Tuesday 25 February 2014, Secretariat of the Pacific Community (SPC), Suva, Fiji ??SPC alerted the Cook Islands government to the fact that a shipment of imported diesel fuel had high sulphur content that could have caused thousands of dollars worth of damage to diesel engines.
Officials of the Government of Cook Islands sought assistance from SPC’s Petroleum Advisory Service to check that the different suppliers of the diesel fuel imported into their country complied with their national fuel specifications.
After investigating the matter, the SPC Petroleum Advisory Service advised the Cook Islands government that some of the imported diesel fuel had a sulphur content that was more than 100 times higher than the maximum accepted level of 50 parts per million (ppm).
On the strength of SPC’s advice, the Cook Islands government took measures to ensure that the offending fuel was suspended from sale to the domestic transport sector. The company involved was obliged to advise their customers to stop using their fuel until a new, low sulphur shipment arrived.
If this matter had gone undetected it is likely that vehicle owners who used the high sulphur diesel fuel would have experienced engine problems and incurred significant financial cost to repair their vehicles, as well as the inconvenience of having their vehicles off the road while repairs were carried out. It is estimated that the avoided costs for owners was in the order of hundreds of dollars per vehicle, with a total cost in the order of tens of thousands of dollars.
In recent years, regional fuel quality has been progressively improving as PICT governments adopt more stringent fuel standards to reflect the cleaner fuels that have become available in the region and in response to the fact that engine manufacturers now build motors that require those cleaner fuels.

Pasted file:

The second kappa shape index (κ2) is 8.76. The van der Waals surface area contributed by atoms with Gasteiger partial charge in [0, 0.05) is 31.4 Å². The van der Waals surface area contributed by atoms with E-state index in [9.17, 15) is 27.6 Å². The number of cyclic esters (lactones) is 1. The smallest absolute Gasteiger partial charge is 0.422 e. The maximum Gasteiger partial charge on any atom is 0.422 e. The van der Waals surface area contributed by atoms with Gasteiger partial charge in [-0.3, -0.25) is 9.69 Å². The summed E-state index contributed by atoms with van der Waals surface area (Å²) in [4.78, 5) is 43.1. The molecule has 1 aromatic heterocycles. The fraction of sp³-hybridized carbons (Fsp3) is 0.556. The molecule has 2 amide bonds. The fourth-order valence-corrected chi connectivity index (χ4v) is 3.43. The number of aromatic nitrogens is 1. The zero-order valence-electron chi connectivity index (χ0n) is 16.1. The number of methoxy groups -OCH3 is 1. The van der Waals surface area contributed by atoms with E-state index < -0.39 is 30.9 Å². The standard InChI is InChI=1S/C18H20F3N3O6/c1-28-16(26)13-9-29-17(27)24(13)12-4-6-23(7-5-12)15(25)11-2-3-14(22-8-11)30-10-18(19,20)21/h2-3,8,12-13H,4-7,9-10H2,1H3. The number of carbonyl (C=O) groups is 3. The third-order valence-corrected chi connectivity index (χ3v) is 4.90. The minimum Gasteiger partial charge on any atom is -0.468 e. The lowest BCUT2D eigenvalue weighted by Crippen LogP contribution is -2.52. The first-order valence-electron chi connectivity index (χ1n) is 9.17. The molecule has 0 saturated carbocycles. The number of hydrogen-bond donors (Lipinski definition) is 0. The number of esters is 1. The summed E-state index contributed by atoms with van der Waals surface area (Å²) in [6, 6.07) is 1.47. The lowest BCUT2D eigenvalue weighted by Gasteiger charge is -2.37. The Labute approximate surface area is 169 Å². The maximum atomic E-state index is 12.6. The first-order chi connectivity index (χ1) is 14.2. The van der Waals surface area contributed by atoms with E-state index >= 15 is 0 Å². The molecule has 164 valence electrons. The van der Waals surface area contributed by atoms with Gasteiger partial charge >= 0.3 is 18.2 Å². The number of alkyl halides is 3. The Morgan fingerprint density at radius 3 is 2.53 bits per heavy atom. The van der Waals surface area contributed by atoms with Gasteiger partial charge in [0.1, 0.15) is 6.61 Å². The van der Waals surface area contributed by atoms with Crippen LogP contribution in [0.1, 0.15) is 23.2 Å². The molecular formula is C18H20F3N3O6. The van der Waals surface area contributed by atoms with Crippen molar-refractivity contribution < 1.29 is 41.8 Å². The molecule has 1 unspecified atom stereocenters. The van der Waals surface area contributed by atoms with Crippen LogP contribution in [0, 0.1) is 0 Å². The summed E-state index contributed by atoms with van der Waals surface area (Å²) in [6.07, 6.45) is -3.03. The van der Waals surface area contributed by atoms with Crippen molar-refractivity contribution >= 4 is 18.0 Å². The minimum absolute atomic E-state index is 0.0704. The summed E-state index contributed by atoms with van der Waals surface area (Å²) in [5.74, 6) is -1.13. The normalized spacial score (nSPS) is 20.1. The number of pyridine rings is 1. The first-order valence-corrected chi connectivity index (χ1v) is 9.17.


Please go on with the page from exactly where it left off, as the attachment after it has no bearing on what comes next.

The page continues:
The specification for the maximum allowed level of sulphur for automotive grade diesel fuel has been steadily decreasing over the past decade throughout the Pacific. For example, in Australia, the accepted maximum was 5000 ppm until January 2003, when it was reduced to 500 ppm. It was then further reduced to 50 ppm from January 2006 and ultimately to 10 ppm from January 2009. Similar changes have been happening in all PICTs.
These days, the use of high sulphur diesel fuel is generally restricted to some industrial and marine diesel applications and electrical power generation.
The SPC Petroleum Advisory Service, within the Energy Programme of the SPC Economic Development Division, provides advice and training to SPC member PICTs on a wide range of petroleum-related issues, including fuel pricing; supply negotiations; price regulation and monitoring; supply security; fuel quality and specifications; energy policies, legislation and regulations; and health, safety, and the environment; as well as the development and deployment of alternative fuels such as biofuels from indigenous raw materials.